My dad liked an adventure. But he wasn’t one for roughing it in the woods or climbing mountains; he liked his comforts too much for that. However he did like discovering things and bringing history to life, especially for his children. My siblings and I had a great childhood, eccentric but great. I was very close to my dad and I always knew we were quite similar in personality. This is only becoming more apparent as I get older and I realised when I became a mum, just how much of an impact he had on me.
There are two stories about my dad which will help lead me to my point. One relates to his reading habits. He was a big reader and always had a book on the go and several on order at the library. He could be quite thoughtful on the completion of a book and would sometimes discuss it with us over dinner. He retained a lot of information and had a great memory for books and their content. It would influence what he read next, what he listened to or watched and of course, where we would visit.
He liked fiction and non-fiction, though his real passion was for history books. He was particularly fond of the Scottish author Nigel Tranter. He loved his books. One of them contained a description of a castle somewhere on the east coast of Scotland and on completion of the book, he became determined that we would find and visit that castle. This was over 30 years ago. There was no internet, Satnav, Historic Scotland signs or even any information to hand. He used only the description in the book to drive us to the borders and walk over fields, climb fences and through gates until after a few hours we found the ruins of the castle from the novel. He was delighted, not to mention knackered (he wasn’t a keen walker!) but I remember him being quite thoughtful about how it matched what was in his head and how it fitted with the story.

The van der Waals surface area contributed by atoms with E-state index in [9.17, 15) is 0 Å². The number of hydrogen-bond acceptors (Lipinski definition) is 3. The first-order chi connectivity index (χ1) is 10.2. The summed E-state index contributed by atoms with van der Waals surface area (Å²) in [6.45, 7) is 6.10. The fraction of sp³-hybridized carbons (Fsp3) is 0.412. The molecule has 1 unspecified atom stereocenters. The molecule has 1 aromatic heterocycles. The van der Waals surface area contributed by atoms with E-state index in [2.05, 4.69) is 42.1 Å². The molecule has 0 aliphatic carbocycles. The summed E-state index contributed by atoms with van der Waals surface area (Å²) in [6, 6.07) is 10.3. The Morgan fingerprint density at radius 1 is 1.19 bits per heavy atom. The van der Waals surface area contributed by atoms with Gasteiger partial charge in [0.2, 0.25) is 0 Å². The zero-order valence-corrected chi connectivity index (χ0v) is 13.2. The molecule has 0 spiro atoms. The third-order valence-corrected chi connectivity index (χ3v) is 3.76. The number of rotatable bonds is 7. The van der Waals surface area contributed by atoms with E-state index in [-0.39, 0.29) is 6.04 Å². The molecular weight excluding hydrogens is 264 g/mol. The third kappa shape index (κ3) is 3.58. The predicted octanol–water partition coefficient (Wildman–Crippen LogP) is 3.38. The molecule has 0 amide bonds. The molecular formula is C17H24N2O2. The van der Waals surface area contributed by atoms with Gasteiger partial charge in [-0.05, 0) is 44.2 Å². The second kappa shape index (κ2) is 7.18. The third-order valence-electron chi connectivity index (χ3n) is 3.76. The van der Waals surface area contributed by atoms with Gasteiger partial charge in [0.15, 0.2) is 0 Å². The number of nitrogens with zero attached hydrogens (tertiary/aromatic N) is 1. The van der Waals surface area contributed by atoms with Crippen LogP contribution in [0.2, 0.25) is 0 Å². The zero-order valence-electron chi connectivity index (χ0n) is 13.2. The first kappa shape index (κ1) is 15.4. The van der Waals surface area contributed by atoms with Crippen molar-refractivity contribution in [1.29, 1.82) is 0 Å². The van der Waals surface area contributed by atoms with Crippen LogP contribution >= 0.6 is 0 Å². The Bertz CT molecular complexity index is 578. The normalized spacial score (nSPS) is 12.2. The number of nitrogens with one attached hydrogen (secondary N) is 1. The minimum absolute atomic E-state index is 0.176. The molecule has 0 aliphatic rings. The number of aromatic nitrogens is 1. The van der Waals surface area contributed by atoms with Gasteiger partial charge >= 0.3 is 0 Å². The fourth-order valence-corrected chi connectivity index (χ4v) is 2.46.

My other tale also involves the car. Late one afternoon my dad told me to get in the car and we both went out for a drive together. He was the only driver in our family at the time; I was learning to drive with an instructor. My dad wasn’t the most patient person in the world so it was never an option that he’d teach me. We drove out to the Trossachs; it was just starting to get dark and beginning to rain. He parked up and told me to swap seats. His car was his pride and joy and I was shocked that he was offering it up, but delighted to get a shot! I was a little nervous as it was bigger and faster that what I was learning in and the conditions outside were quite challenging. Once we had swapped seats he said ‘If you’re going to drive, then you need to know how to navigate windy roads in the dark and in wet conditions. I don’t want you to be one of those drivers who can only drive in certain conditions.’ I agreed and asked him to direct me home. ‘Oh, and the biggest skill in driving is in direction. So get lost and find your way home. Use the road signs, landmarks and the map in the glovebox.’ Yep, it took us hours to get home!
Which leads me to my point. This lesson stayed with me. I am still intrigued by maps and am very determined and independent in getting places. I love a road trip and have driven across America and Australia, Sicily and Scotland. I love driving and although I now use Satnav at times, I still tend to go with gut instinct, road signs and sometimes, an actual old school map. You should try it some time. I’ve found some of the best roads ever just by following a different coloured squiggly line on the map. It’s especially good if you’re going to an unfamiliar place or a long trip. Obviously factor in time, fuel stops and plenty of snacks. Oh and make sure the map you’ve got is up to date! Happy driving.
K. K. Hughes
Currently listening to Talking Sopranos Podcast